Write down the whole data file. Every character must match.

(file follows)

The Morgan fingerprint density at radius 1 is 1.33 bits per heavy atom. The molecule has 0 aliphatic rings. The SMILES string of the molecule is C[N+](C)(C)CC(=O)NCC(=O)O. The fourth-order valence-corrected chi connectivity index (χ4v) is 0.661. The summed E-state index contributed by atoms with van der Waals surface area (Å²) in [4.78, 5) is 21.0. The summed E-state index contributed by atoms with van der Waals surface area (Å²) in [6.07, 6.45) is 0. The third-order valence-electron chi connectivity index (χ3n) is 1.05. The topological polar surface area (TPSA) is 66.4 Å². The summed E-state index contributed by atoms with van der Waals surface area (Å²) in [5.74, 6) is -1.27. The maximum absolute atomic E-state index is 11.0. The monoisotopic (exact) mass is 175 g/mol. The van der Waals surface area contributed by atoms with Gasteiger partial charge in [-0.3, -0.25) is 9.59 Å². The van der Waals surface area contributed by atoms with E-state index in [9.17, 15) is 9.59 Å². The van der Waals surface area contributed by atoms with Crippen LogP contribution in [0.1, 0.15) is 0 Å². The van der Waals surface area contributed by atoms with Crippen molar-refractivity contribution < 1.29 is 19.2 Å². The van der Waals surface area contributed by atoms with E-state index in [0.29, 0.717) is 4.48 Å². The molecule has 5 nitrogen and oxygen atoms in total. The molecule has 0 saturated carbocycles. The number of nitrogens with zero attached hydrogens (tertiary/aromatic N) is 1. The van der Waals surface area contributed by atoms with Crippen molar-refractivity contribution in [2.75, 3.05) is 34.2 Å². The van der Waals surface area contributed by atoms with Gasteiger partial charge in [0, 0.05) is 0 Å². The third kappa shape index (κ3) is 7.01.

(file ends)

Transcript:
The Morgan fingerprint density at radius 1 is 1.33 bits per heavy atom. The molecule has 0 aliphatic rings. The SMILES string of the molecule is C[N+](C)(C)CC(=O)NCC(=O)O. The fourth-order valence-corrected chi connectivity index (χ4v) is 0.661. The summed E-state index contributed by atoms with van der Waals surface area (Å²) in [4.78, 5) is 21.0. The summed E-state index contributed by atoms with van der Waals surface area (Å²) in [6.07, 6.45) is 0. The third-order valence-electron chi connectivity index (χ3n) is 1.05. The topological polar surface area (TPSA) is 66.4 Å². The summed E-state index contributed by atoms with van der Waals surface area (Å²) in [5.74, 6) is -1.27. The maximum absolute atomic E-state index is 11.0. The monoisotopic (exact) mass is 175 g/mol. The van der Waals surface area contributed by atoms with Gasteiger partial charge in [-0.3, -0.25) is 9.59 Å². The van der Waals surface area contributed by atoms with E-state index in [9.17, 15) is 9.59 Å². The van der Waals surface area contributed by atoms with Crippen LogP contribution in [0.1, 0.15) is 0 Å². The van der Waals surface area contributed by atoms with Crippen molar-refractivity contribution < 1.29 is 19.2 Å². The van der Waals surface area contributed by atoms with E-state index in [0.29, 0.717) is 4.48 Å². The molecule has 5 nitrogen and oxygen atoms in total. The molecule has 0 saturated carbocycles. The number of nitrogens with zero attached hydrogens (tertiary/aromatic N) is 1. The van der Waals surface area contributed by atoms with Crippen molar-refractivity contribution in [2.75, 3.05) is 34.2 Å². The van der Waals surface area contributed by atoms with Gasteiger partial charge in [0, 0.05) is 0 Å². The third kappa shape index (κ3) is 7.01.